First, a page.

Jesuit Father James Martin smiles as he speaks about hope to those gathered earlier this year at the inaugural Mid-Atlantic Congress for Pastoral Leadership in Baltimore. His latest book, published late last year, is Between Heaven and Mirth: Why Joy, Humour and Laughter are at the Heart of the Spiritual Life. CNS photo/Tom McCarthy Jr., Catholic Review

American Jesuit James Martin can find the humour in the Church

  • June 26, 2012

Jesuit Father James (Jim) Martin is quickly becoming one of my favourite religious writers and orators. And the more I read of his works or watch his talks on TV and the Internet, the more impressed I become.

This American Jesuit thinks clearly, speaks and writes directly, and best of all, he is funny, although he has serious messages. (He is the official chaplain of Comedy Network’s The Colbert Report where he sometimes appears.) He is a populist who endeavours to make Catholicism ever more popular.

If you’re looking for summer reading, Fr. Martin has several best-selling books, including My Life With the Saints, A Jesuit Off-Broadway: Centre Stage with Jesus, Judas and Life’s Big Questions, and the Jesuit Guide to Almost Everything.

His latest book, published late last year, is Between Heaven and Mirth: Why Joy, Humour and Laughter are at the Heart of the Spiritual Life. In the book, he makes the case that in Catholic circles, unfortunately, joy has developed a disreputable reputation, and it shouldn’t. Too often solemnity replaces laughter and it needn’t.

He finds joy and humour in words and actions of various saints, martyrs and popes. He even finds jokes inside the Bible, sometimes hidden in first-century Jewish wit that often goes over the head of simple folk like me.

One of my favourites is John 1:45-51 when new apostle Philip tells Nathaniael that they have found the Lord, Jesus of Nazareth. Nathanael responds, “Can anything good come out of Nazareth?” Like a Torontonian laughing at jokes about Buffalo, Jesus sees the humour and invites Nathanael to join Him and “see Heaven opened.”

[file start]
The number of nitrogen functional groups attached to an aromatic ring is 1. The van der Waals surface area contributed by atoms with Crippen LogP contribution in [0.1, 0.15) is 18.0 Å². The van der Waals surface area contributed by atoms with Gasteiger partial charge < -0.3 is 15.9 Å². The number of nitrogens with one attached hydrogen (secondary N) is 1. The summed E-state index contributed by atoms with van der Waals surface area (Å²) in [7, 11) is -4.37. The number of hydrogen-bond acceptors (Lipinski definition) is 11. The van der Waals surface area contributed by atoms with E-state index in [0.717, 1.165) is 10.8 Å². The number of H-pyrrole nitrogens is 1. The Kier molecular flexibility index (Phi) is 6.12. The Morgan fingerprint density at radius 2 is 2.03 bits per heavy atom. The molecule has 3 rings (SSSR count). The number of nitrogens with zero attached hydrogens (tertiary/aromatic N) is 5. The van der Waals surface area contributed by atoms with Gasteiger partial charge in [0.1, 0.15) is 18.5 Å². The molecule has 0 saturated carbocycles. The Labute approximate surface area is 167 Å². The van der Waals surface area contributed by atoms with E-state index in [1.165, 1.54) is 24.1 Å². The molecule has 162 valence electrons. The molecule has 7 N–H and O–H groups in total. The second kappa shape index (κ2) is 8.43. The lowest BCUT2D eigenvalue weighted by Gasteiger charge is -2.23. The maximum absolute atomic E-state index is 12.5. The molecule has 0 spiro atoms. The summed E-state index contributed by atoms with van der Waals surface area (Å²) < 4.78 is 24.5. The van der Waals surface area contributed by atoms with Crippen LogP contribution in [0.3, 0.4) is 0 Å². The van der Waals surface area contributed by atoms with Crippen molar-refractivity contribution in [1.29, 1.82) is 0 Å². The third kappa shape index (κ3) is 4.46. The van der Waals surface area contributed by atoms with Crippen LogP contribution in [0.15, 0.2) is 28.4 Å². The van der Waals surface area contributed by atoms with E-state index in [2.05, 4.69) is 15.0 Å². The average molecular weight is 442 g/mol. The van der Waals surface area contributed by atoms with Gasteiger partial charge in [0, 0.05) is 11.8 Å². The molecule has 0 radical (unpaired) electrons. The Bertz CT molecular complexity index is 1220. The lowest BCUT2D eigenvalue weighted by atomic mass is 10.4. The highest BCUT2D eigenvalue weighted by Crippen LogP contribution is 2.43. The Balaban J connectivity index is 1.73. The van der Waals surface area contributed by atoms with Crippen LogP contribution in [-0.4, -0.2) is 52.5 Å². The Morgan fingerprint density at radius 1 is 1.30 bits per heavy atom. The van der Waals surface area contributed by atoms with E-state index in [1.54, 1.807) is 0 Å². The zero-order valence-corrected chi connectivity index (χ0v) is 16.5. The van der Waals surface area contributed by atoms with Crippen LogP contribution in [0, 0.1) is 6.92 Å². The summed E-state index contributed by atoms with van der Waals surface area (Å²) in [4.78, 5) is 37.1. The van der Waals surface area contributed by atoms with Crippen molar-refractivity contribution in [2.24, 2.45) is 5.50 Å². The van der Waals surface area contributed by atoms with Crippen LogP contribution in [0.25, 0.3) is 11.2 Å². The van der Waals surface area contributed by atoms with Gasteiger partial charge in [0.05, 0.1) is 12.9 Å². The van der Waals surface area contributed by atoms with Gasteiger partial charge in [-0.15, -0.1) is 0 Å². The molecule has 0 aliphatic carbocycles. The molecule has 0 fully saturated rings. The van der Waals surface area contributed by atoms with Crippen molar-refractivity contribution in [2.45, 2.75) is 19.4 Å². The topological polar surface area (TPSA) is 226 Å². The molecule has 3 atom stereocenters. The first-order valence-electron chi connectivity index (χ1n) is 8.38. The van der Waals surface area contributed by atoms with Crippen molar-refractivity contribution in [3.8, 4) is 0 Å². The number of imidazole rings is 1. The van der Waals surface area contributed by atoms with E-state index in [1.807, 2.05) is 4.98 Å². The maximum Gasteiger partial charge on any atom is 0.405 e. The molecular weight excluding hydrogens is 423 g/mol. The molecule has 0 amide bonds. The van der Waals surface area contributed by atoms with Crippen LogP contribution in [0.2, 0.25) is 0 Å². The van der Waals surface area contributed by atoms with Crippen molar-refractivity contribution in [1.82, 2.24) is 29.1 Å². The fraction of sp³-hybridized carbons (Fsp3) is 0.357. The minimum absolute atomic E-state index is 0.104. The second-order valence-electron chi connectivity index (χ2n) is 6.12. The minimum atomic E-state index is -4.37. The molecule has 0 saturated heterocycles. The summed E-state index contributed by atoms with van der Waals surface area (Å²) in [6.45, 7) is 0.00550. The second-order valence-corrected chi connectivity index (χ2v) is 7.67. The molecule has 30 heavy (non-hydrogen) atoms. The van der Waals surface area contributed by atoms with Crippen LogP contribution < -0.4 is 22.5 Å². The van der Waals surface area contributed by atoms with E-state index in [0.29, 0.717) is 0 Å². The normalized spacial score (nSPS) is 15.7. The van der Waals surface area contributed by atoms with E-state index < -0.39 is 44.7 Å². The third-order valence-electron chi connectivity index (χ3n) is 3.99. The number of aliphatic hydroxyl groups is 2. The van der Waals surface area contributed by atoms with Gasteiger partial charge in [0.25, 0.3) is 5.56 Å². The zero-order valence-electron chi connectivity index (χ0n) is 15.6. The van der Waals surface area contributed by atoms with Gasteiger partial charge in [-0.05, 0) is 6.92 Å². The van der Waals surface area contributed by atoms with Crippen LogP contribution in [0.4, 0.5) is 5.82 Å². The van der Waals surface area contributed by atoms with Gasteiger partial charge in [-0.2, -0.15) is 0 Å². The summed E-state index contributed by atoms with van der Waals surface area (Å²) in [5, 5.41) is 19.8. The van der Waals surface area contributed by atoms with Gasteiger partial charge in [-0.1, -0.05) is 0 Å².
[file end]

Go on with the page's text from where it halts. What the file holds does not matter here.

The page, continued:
Fr. Martin also has great affection for the Blessed Pope John XXIII and his wonderful sense of humour. When asked once how many people worked at the Vatican, the pontiff replied, “About half.”

As I read Fr. Martin, I cannot help but recall one of the funniest lines I ever heard in church and it came from my father, whom I think also believed humour to be good for spiritual health. My older brother, Michael, was taking his final vows to become a Redemptorist priest. The bishop asked him if he was prepared to take a vow of poverty, chastity and obedience.

Sitting in the front pew, not 20 feet from the bishop, my dad turned to my mother and in a booming voice said: “What’s so hard about that? I’ve been living that way for the last 15 years.” I couldn’t stop laughing, that is until I saw the look of embarrassment on mom’s face during one of the proudest moments of her life.

But I do not wish to leave readers with the impression Fr. Martin is all about jokes and laughing in church. He isn’t. Recently, he wrote a prayer for the Church in these troubling times. It is moving and thoughtful, challenging and hopeful. Here is an excerpt:

“Dear God, sometimes I get so frustrated with your Church. I know that I’m not alone. So many people who love your Church feel frustrated with the Body of Christ on Earth… We grow worried and concerned and bothered and angry and sometimes scandalized because your divine institution, our home, is filled with human beings who are sinful. Just like me... Help me to remember that Jesus promised that He would be with us until the end of time, and that your Church is always guided by the Holy Spirit, even if it’s hard for me to see. Sometimes change happens suddenly, and the Spirit astonishes us, but often in the Church it happens slowly. In your time, not mine… Help me to understand that there was never a time when there were not arguments or disputes within your Church. Arguments go all the way back to Peter and Paul debating one another. And there was never a time when there wasn’t sin among the members of your Church. That kind of sin goes back to Peter denying Jesus during His Passion. Why would today’s Church be any different than it was for people who knew Jesus on Earth?.... Help me to trust in the Resurrection. The Risen Christ reminds us that there is always the hope of something new. Death is never the last word for us… Give me hope.”

I find the ideas and writing of Fr. Martin often fill me with hope and joy. Besides books, he also has a blog and can be found on Facebook too. It is safe to say Between Heaven and Mirth will have you laughing (and praying) while reading on the dock or poolside this summer.

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